The Continuing Challenge of Enzyme-Like Catalysis
While crown ethers rapidly became important agents in phase-transfer catalysis and supramolecularly assembled ligands have more recently been successfully introduced into asymmetric catalysis, efforts targeting the transformation of various classes of synthetic receptors into efficient enzyme-like catalysis have been less successful. A great variety of elaborate, active supramolecular catalysts have been prepared, but similar to the catalytic antibodies, they never reached the activity of the natural enzymes, whose function has evolved over millions of years. Also, the model character of supramolecular systems for elucidating individual factors contributing to enzymatic catalysis has been rather limited. Here, major challenges remain.
Supramolecular synthesis, that is, the construction of chemical structures through or mediated by noncovalent bonding, complements covalent synthesis perfectly and provides access to structures and arrays with nanometer dimensions which would not be available by the use of the covalent bond only. Template effects, pioneered by Daryle H. Busch in the preparation of macrocycles, enabled the synthesis of carcerands, which entrap their guests in a unique inner phase, in the Cram
laboratories. This finding provided the grounds for spectacular new physical organic chemistry, with capsules replacing low-temperature argon matrices to study for the first time the spectroscopy and reactivity of cyclobutadiene, benzyne, and other highly reactive entrapped species at room temperature. The synthesis of rotaxanes and catenanes was greatly shortened and the yield improved by the use of metal ion templates, or templates acting as a “mold” through hydrogen-bonding or charge-transfer interactions. Fascinating molecular architecture produced by self-assembly includes double and triple helices, molecular knots, capsules, molecular grids and pillars, supramolecular polymers, dendrimers, and recently the Borromean rings, prepared by Stoddart and co-workers in a remarkable templated, eighteen-component reaction. Self-assembly in solution, on surfaces, at interfaces, and in the solid state follows the principles used by nature to construct complex functional structures, such as nucleic acid duplexes and triplexes, telomers, protein complexes, viruses, or cellular membranes. Basically, preorganized molecular entities are intelligently programmed with the information for modular self-assembly, which relies on noncovalent interactions and occurs under thermodynamic control, thereby allowing error checking and high product fidelity. Many of these processes are efficiently template-assisted. Dynamic combinatorial approaches represent the next milestone in the formation of functional supramolecular systems. Recognition and self-assembly at biological interfaces hold great promise for the development of new biomaterials. Functional nanoarrays and nanopatterned surfaces and interfaces will enable further miniaturization of sensors and other analytical devices.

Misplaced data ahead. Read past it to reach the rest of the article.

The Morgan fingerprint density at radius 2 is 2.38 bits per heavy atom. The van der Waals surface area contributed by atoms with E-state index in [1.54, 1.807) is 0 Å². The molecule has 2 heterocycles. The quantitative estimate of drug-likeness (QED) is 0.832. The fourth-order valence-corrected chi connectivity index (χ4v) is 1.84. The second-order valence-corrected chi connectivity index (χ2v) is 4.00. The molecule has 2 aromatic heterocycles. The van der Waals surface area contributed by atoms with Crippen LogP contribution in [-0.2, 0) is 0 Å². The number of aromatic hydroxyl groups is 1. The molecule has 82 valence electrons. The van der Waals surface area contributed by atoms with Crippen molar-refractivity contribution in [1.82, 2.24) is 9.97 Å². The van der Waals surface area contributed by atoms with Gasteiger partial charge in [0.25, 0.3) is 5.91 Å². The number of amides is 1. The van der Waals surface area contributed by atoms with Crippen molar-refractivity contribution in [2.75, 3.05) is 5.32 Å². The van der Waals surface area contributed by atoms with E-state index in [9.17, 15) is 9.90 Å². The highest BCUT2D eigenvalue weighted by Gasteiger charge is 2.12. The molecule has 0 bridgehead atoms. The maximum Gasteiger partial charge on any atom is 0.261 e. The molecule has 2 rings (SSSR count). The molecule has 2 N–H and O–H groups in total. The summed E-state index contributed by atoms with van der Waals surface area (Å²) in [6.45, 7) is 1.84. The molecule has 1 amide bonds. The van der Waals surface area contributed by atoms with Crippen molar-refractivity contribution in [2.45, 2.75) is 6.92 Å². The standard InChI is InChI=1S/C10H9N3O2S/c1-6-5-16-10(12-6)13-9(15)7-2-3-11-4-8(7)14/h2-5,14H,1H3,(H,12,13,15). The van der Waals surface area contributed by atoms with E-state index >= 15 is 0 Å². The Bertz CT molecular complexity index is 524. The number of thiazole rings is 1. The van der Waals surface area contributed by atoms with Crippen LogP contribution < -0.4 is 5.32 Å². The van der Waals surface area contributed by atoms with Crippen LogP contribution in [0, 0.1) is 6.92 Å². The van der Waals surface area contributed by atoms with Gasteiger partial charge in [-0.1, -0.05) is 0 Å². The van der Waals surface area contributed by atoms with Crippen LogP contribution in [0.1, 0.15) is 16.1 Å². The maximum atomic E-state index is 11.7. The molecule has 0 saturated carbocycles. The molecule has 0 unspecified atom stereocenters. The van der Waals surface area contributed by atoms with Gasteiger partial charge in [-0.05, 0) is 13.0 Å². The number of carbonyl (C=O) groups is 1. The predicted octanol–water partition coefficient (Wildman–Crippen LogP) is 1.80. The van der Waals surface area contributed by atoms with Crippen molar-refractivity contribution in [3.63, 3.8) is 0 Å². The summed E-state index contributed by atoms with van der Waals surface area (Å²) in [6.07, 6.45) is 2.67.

Dynamics and Controlled Motions
A new level of sophistication and promise, both in terms of basic science and technology, has been reached by establishing controlled motions, such as translation and rotation, as well as switching under various stimuli between different stable states of distinct geometries and properties in supramolecular systems. Molecular motors and, ultimately, molecular electronic circuitry are no longer science fiction, as the review by Kay, Leigh, and Zerbetto in this issue of Angewandte Chemie illustrates in an impressive way, but rather hold promise to create immense technological advances in future energy development and storage as well as in molecular electronics. The mimicry of natural motors and muscle motion is actively pursued. It is clear that there is hardly any area in chemistry that today is not affected by the principles of supramolecular chemistry. Many of the visions that Jean-Marie Lehn implicated/associated with the introduction of the term “supramolecular chemistry” are rapidly becoming reality.